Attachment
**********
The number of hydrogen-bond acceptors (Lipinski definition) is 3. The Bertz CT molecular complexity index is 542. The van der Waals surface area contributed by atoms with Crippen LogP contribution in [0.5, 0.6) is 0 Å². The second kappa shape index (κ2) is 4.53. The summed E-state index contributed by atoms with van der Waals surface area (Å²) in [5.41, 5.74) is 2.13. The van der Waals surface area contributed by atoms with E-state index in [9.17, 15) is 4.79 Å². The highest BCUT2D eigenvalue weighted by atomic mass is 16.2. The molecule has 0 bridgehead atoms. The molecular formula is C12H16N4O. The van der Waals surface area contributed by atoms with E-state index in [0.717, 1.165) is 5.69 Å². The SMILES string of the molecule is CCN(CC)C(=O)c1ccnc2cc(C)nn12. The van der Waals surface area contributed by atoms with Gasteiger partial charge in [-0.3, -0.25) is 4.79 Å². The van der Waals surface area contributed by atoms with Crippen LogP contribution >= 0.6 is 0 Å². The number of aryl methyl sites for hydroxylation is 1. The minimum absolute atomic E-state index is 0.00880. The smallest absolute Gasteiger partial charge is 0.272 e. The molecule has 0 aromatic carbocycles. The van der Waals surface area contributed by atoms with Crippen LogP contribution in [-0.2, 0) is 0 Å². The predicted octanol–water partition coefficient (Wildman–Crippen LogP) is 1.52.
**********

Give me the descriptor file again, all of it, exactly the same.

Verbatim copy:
The number of hydrogen-bond acceptors (Lipinski definition) is 3. The Bertz CT molecular complexity index is 542. The van der Waals surface area contributed by atoms with Crippen LogP contribution in [0.5, 0.6) is 0 Å². The second kappa shape index (κ2) is 4.53. The summed E-state index contributed by atoms with van der Waals surface area (Å²) in [5.41, 5.74) is 2.13. The van der Waals surface area contributed by atoms with E-state index in [9.17, 15) is 4.79 Å². The highest BCUT2D eigenvalue weighted by atomic mass is 16.2. The molecule has 0 bridgehead atoms. The molecular formula is C12H16N4O. The van der Waals surface area contributed by atoms with E-state index in [0.717, 1.165) is 5.69 Å². The SMILES string of the molecule is CCN(CC)C(=O)c1ccnc2cc(C)nn12. The van der Waals surface area contributed by atoms with Gasteiger partial charge in [-0.3, -0.25) is 4.79 Å². The van der Waals surface area contributed by atoms with Crippen LogP contribution >= 0.6 is 0 Å². The number of aryl methyl sites for hydroxylation is 1. The minimum absolute atomic E-state index is 0.00880. The smallest absolute Gasteiger partial charge is 0.272 e. The molecule has 0 aromatic carbocycles. The van der Waals surface area contributed by atoms with Crippen LogP contribution in [-0.2, 0) is 0 Å². The predicted octanol–water partition coefficient (Wildman–Crippen LogP) is 1.52.